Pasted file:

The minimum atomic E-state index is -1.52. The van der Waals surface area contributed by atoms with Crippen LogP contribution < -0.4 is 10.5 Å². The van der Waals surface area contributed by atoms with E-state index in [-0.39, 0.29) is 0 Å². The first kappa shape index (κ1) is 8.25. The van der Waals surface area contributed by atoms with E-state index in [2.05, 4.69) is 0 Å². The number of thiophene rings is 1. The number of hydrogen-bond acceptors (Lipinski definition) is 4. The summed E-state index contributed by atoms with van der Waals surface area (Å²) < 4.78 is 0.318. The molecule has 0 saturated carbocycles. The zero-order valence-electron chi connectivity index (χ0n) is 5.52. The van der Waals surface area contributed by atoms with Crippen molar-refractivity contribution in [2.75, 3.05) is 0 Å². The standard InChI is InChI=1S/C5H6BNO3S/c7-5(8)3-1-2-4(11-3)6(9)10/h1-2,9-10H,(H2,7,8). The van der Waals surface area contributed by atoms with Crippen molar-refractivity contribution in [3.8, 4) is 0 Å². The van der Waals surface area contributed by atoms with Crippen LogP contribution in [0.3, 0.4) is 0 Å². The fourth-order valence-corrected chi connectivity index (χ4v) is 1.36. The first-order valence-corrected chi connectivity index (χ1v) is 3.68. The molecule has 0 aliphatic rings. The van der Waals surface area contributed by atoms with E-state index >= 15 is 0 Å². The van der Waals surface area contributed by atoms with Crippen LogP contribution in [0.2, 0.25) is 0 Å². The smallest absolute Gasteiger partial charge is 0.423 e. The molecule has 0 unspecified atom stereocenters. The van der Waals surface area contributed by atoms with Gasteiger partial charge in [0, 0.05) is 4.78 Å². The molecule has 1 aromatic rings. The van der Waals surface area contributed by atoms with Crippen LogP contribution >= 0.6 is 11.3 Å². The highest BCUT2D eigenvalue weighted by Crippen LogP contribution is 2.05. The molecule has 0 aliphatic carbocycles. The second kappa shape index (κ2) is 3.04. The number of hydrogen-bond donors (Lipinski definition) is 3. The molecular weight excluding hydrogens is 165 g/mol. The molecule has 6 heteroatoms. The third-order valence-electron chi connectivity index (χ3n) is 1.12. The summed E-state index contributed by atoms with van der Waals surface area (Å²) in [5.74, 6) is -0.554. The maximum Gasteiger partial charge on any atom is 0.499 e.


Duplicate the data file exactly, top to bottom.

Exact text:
The minimum atomic E-state index is -1.52. The van der Waals surface area contributed by atoms with Crippen LogP contribution < -0.4 is 10.5 Å². The van der Waals surface area contributed by atoms with E-state index in [-0.39, 0.29) is 0 Å². The first kappa shape index (κ1) is 8.25. The van der Waals surface area contributed by atoms with E-state index in [2.05, 4.69) is 0 Å². The number of thiophene rings is 1. The number of hydrogen-bond acceptors (Lipinski definition) is 4. The summed E-state index contributed by atoms with van der Waals surface area (Å²) < 4.78 is 0.318. The molecule has 0 saturated carbocycles. The zero-order valence-electron chi connectivity index (χ0n) is 5.52. The van der Waals surface area contributed by atoms with Crippen molar-refractivity contribution in [2.75, 3.05) is 0 Å². The standard InChI is InChI=1S/C5H6BNO3S/c7-5(8)3-1-2-4(11-3)6(9)10/h1-2,9-10H,(H2,7,8). The van der Waals surface area contributed by atoms with Crippen molar-refractivity contribution in [3.8, 4) is 0 Å². The van der Waals surface area contributed by atoms with Crippen LogP contribution in [0.3, 0.4) is 0 Å². The fourth-order valence-corrected chi connectivity index (χ4v) is 1.36. The first-order valence-corrected chi connectivity index (χ1v) is 3.68. The molecule has 0 aliphatic rings. The van der Waals surface area contributed by atoms with E-state index >= 15 is 0 Å². The van der Waals surface area contributed by atoms with Crippen LogP contribution in [0.2, 0.25) is 0 Å². The smallest absolute Gasteiger partial charge is 0.423 e. The molecule has 0 unspecified atom stereocenters. The van der Waals surface area contributed by atoms with Gasteiger partial charge in [0, 0.05) is 4.78 Å². The molecule has 1 aromatic rings. The van der Waals surface area contributed by atoms with Crippen LogP contribution >= 0.6 is 11.3 Å². The highest BCUT2D eigenvalue weighted by Crippen LogP contribution is 2.05. The molecule has 0 aliphatic carbocycles. The second kappa shape index (κ2) is 3.04. The number of hydrogen-bond donors (Lipinski definition) is 3. The molecular weight excluding hydrogens is 165 g/mol. The molecule has 6 heteroatoms. The third-order valence-electron chi connectivity index (χ3n) is 1.12. The summed E-state index contributed by atoms with van der Waals surface area (Å²) in [5.74, 6) is -0.554. The maximum Gasteiger partial charge on any atom is 0.499 e.